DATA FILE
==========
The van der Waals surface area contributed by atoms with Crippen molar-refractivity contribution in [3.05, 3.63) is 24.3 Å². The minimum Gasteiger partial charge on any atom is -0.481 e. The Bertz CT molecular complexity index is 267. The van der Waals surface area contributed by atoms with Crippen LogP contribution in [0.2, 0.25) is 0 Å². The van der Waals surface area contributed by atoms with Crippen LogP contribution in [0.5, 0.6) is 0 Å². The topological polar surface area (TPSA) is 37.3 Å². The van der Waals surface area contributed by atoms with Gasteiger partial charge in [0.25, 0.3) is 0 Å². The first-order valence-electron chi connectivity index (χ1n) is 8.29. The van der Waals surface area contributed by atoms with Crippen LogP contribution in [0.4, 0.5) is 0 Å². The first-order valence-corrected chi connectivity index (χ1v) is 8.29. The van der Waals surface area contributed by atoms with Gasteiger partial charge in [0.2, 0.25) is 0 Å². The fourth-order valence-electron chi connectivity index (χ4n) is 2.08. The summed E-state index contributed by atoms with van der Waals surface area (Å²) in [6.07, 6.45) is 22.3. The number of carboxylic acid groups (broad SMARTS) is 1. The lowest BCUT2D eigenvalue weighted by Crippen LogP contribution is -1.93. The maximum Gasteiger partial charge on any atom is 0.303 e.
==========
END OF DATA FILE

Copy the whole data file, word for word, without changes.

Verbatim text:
The van der Waals surface area contributed by atoms with Crippen molar-refractivity contribution in [3.05, 3.63) is 24.3 Å². The minimum Gasteiger partial charge on any atom is -0.481 e. The Bertz CT molecular complexity index is 267. The van der Waals surface area contributed by atoms with Crippen LogP contribution in [0.2, 0.25) is 0 Å². The van der Waals surface area contributed by atoms with Crippen LogP contribution in [0.5, 0.6) is 0 Å². The topological polar surface area (TPSA) is 37.3 Å². The van der Waals surface area contributed by atoms with Gasteiger partial charge in [0.25, 0.3) is 0 Å². The first-order valence-electron chi connectivity index (χ1n) is 8.29. The van der Waals surface area contributed by atoms with Crippen LogP contribution in [0.4, 0.5) is 0 Å². The first-order valence-corrected chi connectivity index (χ1v) is 8.29. The van der Waals surface area contributed by atoms with Gasteiger partial charge in [0.2, 0.25) is 0 Å². The fourth-order valence-electron chi connectivity index (χ4n) is 2.08. The summed E-state index contributed by atoms with van der Waals surface area (Å²) in [6.07, 6.45) is 22.3. The number of carboxylic acid groups (broad SMARTS) is 1. The lowest BCUT2D eigenvalue weighted by Crippen LogP contribution is -1.93. The maximum Gasteiger partial charge on any atom is 0.303 e.